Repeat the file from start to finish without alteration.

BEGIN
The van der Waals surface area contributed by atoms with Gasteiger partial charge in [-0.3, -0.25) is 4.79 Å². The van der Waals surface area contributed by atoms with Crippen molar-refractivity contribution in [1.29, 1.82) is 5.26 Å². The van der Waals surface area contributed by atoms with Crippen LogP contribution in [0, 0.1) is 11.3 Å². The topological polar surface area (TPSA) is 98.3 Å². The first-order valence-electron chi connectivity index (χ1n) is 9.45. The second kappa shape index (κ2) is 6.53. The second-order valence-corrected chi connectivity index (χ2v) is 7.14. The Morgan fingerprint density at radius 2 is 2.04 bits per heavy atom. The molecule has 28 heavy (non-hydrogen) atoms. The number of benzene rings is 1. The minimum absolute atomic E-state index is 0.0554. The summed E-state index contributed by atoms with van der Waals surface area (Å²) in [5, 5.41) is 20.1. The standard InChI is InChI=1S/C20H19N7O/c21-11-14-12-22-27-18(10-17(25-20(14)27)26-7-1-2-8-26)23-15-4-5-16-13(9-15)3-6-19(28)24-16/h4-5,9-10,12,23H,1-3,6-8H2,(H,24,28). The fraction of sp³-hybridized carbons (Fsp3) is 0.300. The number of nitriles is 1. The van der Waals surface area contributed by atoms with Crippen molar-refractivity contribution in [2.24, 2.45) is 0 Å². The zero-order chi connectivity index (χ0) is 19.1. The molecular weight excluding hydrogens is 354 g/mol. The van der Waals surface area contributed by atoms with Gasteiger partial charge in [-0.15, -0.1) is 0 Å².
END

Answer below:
The van der Waals surface area contributed by atoms with Gasteiger partial charge in [-0.3, -0.25) is 4.79 Å². The van der Waals surface area contributed by atoms with Crippen molar-refractivity contribution in [1.29, 1.82) is 5.26 Å². The van der Waals surface area contributed by atoms with Crippen LogP contribution in [0, 0.1) is 11.3 Å². The topological polar surface area (TPSA) is 98.3 Å². The first-order valence-electron chi connectivity index (χ1n) is 9.45. The second kappa shape index (κ2) is 6.53. The second-order valence-corrected chi connectivity index (χ2v) is 7.14. The Morgan fingerprint density at radius 2 is 2.04 bits per heavy atom. The molecule has 28 heavy (non-hydrogen) atoms. The number of benzene rings is 1. The minimum absolute atomic E-state index is 0.0554. The summed E-state index contributed by atoms with van der Waals surface area (Å²) in [5, 5.41) is 20.1. The standard InChI is InChI=1S/C20H19N7O/c21-11-14-12-22-27-18(10-17(25-20(14)27)26-7-1-2-8-26)23-15-4-5-16-13(9-15)3-6-19(28)24-16/h4-5,9-10,12,23H,1-3,6-8H2,(H,24,28). The fraction of sp³-hybridized carbons (Fsp3) is 0.300. The number of nitriles is 1. The van der Waals surface area contributed by atoms with Crippen molar-refractivity contribution in [2.24, 2.45) is 0 Å². The zero-order chi connectivity index (χ0) is 19.1. The molecular weight excluding hydrogens is 354 g/mol. The van der Waals surface area contributed by atoms with Gasteiger partial charge in [-0.15, -0.1) is 0 Å².